One of my wife’s friends sent us a Christmas card that said something like “May the coming year bring lots of changes.” It sounded disturbingly close to a Chinese curse that goes something like, “May your future be filled with change.” (I’ve read that this is actually a mistranslation or interpretation of another subtle Chinese curse, “May you live in interesting times.” Ouch. Too late.)
Without knowing if it’s intentional or not, I can’t tell if it’s funny or if I should burn it up to allay the bad juju. I mean, even if it was meant as a genuine well-wish from a well-wisher, hasn’t she read any of those “deal with the devil” stories to know that you have to be more specific when you say stuff like that? Or King Midas type myths and parables?
And how would you state it more safely to make it more evil-deity-proof? “May the coming year bring you the changes you’re looking for.” I’m not sure I like that, actually; that’s like another Chinese curse that says “May you find what you’re looking for.” How about: “May the coming year bring you as much change as you want or can handle.” Doesn’t really sound like well-wishing, I guess, still reads like a thinly-veiled Chinese curse. “May your future bring you change, if that’s what you’re hoping for, and no change if you’re trying to remain the same, but good luck with that because stuff changes all the time, and what a weird thing to put on a Christmas card in the middle of winter anyway because the winter is marked by the solstice, which is an important milepost for seasonal change in most cultures. But hey, loosen up, it’s just a wish.” Nah.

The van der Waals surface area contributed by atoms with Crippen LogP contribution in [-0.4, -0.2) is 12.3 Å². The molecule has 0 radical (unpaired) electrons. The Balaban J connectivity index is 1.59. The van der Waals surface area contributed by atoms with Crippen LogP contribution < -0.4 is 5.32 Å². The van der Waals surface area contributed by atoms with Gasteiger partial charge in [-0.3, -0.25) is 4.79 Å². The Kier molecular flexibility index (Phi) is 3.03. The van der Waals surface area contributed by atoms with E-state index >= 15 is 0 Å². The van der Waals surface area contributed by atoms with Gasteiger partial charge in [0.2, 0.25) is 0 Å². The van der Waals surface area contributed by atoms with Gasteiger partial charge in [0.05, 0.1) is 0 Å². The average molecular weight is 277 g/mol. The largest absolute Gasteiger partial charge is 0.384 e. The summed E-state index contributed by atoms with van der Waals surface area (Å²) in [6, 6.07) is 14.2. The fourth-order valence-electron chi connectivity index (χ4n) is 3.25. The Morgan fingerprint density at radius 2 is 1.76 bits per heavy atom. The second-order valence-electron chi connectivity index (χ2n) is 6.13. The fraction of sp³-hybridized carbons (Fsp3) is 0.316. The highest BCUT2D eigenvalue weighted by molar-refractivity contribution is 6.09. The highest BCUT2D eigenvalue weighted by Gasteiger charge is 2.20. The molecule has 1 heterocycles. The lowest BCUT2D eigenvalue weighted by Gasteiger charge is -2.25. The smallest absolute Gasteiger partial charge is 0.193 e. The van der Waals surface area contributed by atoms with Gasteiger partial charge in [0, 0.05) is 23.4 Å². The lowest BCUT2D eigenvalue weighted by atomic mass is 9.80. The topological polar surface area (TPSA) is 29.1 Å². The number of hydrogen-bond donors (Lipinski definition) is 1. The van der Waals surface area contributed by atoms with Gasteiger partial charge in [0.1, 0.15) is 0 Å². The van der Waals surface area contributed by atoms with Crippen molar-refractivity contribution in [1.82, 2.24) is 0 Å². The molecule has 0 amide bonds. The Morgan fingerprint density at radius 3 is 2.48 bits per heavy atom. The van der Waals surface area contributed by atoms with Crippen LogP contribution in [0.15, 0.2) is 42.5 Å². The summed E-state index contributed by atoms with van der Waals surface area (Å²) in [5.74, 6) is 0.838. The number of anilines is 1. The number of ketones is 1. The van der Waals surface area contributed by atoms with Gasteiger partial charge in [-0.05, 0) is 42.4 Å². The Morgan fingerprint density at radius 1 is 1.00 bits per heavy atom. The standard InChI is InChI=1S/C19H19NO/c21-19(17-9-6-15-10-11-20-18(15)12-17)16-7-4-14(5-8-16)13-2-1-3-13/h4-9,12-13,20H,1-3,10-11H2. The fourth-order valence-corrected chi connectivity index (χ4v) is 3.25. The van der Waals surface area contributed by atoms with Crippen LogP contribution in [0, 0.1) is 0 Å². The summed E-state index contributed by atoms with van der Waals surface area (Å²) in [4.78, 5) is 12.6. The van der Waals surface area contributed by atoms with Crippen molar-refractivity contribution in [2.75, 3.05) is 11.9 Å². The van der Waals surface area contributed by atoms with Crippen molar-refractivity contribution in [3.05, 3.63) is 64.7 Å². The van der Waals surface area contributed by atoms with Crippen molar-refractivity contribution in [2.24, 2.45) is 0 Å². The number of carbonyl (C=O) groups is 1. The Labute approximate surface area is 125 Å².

In a perfect world, there’d be a Simpsons quote to clarify the situation, but nothing jumps to mind. So, in mining another important repository of knowledge, kung fu movies, I think Chow Yun Fat’s character in Crouching Tiger Hidden Dragon said (in subtitles), “May your future be fortunate,” and I like the sound of that. Then again, everyone dies in the end of movies like that, so it’s probably a curse, too.
What was wrong with “Merry Christmas,” or “Happy Holidays,” anyway?